Political Opposites Join Forces to Fight Homelessness, Substance Abuse and Mental Health Issues
Local and national leaders joined forces at a “Healing Summit” hosted by the Siouxland Street Project and the Community Initiative for Native Children and Families on April 17, 2019.
The group first met on June 1, 2018, to find solutions to homelessness, substance abuse and mental health issues.
“We need to give voice to those who have none. And, I’m doing my part. And, I want the rest of the community to step up.”
Frank LaMere is a Native American activist, who also represents the Four Directions Center. He is also a co-chair of the Community Initiative for Native Children and Hope Street.
LaMere says a dozen Native Americans have died because of homelessness and drug or alcohol abuse in the last couple of years.
Several years ago the region lost funding from Indian Health Services for a rehab center and half-way house. And, LaMere says the problem keeps getting worse.
Joining the discussion, Congressman Steve King who represents the 4th Congressional District. Earlier this month the Republican asked Congress to provide money for a detox center for the area and more.
“We always want to do what is true, right and just. I think my record shows that. Not by what the Press says, but by what gets done,” said Congressman King.
LaMere says Congressman Steve King has been an advocate for the Native American Community for years. The two randomly met at the Omaha airport three-years ago and started working together.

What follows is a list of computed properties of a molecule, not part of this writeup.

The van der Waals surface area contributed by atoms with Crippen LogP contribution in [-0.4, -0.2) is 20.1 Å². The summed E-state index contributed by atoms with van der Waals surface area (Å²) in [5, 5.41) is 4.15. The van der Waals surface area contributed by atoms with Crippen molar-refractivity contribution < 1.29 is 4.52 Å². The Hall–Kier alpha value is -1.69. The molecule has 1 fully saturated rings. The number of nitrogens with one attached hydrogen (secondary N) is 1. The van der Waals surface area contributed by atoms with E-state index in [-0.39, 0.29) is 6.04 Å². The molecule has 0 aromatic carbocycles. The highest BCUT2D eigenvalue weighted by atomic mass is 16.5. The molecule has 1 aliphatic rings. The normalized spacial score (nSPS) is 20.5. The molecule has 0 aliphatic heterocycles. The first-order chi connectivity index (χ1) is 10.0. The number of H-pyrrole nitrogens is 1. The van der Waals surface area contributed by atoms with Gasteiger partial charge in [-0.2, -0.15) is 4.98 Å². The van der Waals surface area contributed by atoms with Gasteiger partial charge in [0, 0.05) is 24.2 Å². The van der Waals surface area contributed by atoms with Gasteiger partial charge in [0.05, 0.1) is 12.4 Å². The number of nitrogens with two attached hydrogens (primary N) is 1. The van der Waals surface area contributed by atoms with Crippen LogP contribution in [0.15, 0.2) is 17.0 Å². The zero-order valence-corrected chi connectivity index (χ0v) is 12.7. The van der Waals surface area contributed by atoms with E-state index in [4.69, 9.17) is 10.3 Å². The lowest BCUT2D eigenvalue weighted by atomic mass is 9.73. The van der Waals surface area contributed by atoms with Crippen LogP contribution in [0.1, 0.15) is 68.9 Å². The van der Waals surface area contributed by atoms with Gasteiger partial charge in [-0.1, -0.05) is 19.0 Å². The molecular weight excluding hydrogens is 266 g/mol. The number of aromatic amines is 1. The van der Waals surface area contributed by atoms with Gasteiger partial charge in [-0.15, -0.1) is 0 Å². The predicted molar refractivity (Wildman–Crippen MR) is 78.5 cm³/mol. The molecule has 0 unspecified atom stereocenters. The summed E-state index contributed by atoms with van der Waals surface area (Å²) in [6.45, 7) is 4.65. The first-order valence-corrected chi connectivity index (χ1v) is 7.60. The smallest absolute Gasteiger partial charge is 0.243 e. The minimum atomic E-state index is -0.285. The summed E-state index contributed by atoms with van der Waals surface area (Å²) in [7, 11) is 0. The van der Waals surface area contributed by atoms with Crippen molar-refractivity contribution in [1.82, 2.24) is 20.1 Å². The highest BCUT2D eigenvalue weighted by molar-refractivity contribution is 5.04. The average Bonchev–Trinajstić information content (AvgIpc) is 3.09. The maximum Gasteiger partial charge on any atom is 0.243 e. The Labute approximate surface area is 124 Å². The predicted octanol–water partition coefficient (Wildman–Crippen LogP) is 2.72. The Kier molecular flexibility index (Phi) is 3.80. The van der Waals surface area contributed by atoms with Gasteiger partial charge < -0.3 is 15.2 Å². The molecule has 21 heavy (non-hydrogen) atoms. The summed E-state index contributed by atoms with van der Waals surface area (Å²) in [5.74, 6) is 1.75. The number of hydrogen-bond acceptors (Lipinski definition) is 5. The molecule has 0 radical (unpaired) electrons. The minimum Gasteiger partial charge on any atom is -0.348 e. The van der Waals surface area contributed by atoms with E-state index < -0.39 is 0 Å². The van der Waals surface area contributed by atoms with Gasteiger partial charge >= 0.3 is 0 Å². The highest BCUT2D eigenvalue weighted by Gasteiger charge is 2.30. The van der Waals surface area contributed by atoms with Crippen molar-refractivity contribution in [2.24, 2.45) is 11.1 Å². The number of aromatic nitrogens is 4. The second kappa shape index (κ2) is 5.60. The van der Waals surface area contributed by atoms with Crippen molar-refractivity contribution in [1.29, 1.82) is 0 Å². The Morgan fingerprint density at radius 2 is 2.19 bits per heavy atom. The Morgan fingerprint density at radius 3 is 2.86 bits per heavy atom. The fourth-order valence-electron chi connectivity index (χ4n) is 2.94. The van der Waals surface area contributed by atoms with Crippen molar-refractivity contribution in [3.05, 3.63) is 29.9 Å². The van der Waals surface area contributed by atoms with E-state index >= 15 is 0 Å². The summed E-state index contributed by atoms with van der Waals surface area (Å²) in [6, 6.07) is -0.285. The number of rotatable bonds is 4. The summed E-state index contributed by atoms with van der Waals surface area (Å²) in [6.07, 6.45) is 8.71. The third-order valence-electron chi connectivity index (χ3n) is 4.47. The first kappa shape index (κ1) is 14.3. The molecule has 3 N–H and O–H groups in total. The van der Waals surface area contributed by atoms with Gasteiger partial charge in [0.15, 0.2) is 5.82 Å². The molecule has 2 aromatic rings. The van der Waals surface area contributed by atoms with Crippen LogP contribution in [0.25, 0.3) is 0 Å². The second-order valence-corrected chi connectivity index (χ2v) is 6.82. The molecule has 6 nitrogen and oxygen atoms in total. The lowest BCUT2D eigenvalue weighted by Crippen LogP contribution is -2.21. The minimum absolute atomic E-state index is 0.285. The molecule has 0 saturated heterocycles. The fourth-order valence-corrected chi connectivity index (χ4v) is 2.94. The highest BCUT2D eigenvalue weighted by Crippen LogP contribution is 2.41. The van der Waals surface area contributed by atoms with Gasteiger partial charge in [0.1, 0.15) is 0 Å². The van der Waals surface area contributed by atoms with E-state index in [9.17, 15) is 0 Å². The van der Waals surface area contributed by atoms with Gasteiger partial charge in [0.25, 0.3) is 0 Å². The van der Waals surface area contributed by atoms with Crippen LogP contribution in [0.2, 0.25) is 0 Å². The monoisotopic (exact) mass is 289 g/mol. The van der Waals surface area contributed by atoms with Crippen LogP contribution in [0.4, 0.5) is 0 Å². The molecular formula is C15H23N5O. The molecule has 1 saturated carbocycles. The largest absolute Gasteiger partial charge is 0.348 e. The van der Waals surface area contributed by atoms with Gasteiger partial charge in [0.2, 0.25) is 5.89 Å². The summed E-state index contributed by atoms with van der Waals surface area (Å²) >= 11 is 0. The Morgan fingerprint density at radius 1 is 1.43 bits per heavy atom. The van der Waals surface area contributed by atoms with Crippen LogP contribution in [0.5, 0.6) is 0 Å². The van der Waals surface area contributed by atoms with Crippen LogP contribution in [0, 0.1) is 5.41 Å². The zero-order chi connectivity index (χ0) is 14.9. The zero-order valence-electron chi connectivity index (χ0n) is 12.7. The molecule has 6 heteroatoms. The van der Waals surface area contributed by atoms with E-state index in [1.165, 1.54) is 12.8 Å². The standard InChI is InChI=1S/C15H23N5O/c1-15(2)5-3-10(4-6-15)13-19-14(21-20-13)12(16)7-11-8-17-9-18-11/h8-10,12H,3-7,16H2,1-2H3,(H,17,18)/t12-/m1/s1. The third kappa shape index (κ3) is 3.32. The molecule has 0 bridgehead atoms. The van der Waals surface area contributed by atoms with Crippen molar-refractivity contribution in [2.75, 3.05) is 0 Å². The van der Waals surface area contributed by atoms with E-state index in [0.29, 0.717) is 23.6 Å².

“I have strong political ties. Steve King has strong political ties. Sometimes you need to put that all aside and that’s what we need to do,” said LaMere.
Two men on opposite ends of the political spectrum trying to improve life in their community.
Also, taking part in the forum, members of Indian Health Services, The Siouxland Human Investment Partnership or SHIP, the Iowa Department of Human Services and substance abuse advocates.
Members of the audience included local leaders in Sioux City including Sioux City Mayor Bob Scott, city council members, Karen Mackey of the Human Rights Commission and Sioux City Police Chief Rex Mueller.
The group also checked out the Hope Street of Siouxland building. It’s a sober living facility for men operated by SHIP that is expected to open next month.